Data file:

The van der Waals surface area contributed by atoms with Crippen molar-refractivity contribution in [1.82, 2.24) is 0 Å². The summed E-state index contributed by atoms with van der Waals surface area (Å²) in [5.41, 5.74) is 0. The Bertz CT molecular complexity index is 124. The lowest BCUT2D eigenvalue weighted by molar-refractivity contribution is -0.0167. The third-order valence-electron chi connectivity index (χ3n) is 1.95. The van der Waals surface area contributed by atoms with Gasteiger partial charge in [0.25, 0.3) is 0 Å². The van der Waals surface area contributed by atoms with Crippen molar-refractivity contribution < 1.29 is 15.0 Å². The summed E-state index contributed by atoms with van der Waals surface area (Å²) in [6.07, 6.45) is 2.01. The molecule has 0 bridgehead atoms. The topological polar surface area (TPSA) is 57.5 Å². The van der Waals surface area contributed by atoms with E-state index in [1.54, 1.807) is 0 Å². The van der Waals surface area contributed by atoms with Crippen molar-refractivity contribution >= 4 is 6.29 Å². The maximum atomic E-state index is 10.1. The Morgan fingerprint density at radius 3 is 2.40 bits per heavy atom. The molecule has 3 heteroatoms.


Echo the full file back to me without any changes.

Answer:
The van der Waals surface area contributed by atoms with Crippen molar-refractivity contribution in [1.82, 2.24) is 0 Å². The summed E-state index contributed by atoms with van der Waals surface area (Å²) in [5.41, 5.74) is 0. The Bertz CT molecular complexity index is 124. The lowest BCUT2D eigenvalue weighted by molar-refractivity contribution is -0.0167. The third-order valence-electron chi connectivity index (χ3n) is 1.95. The van der Waals surface area contributed by atoms with Gasteiger partial charge in [0.25, 0.3) is 0 Å². The van der Waals surface area contributed by atoms with Crippen molar-refractivity contribution < 1.29 is 15.0 Å². The summed E-state index contributed by atoms with van der Waals surface area (Å²) in [6.07, 6.45) is 2.01. The molecule has 0 bridgehead atoms. The topological polar surface area (TPSA) is 57.5 Å². The van der Waals surface area contributed by atoms with E-state index in [1.54, 1.807) is 0 Å². The van der Waals surface area contributed by atoms with Crippen molar-refractivity contribution >= 4 is 6.29 Å². The maximum atomic E-state index is 10.1. The Morgan fingerprint density at radius 3 is 2.40 bits per heavy atom. The molecule has 3 heteroatoms.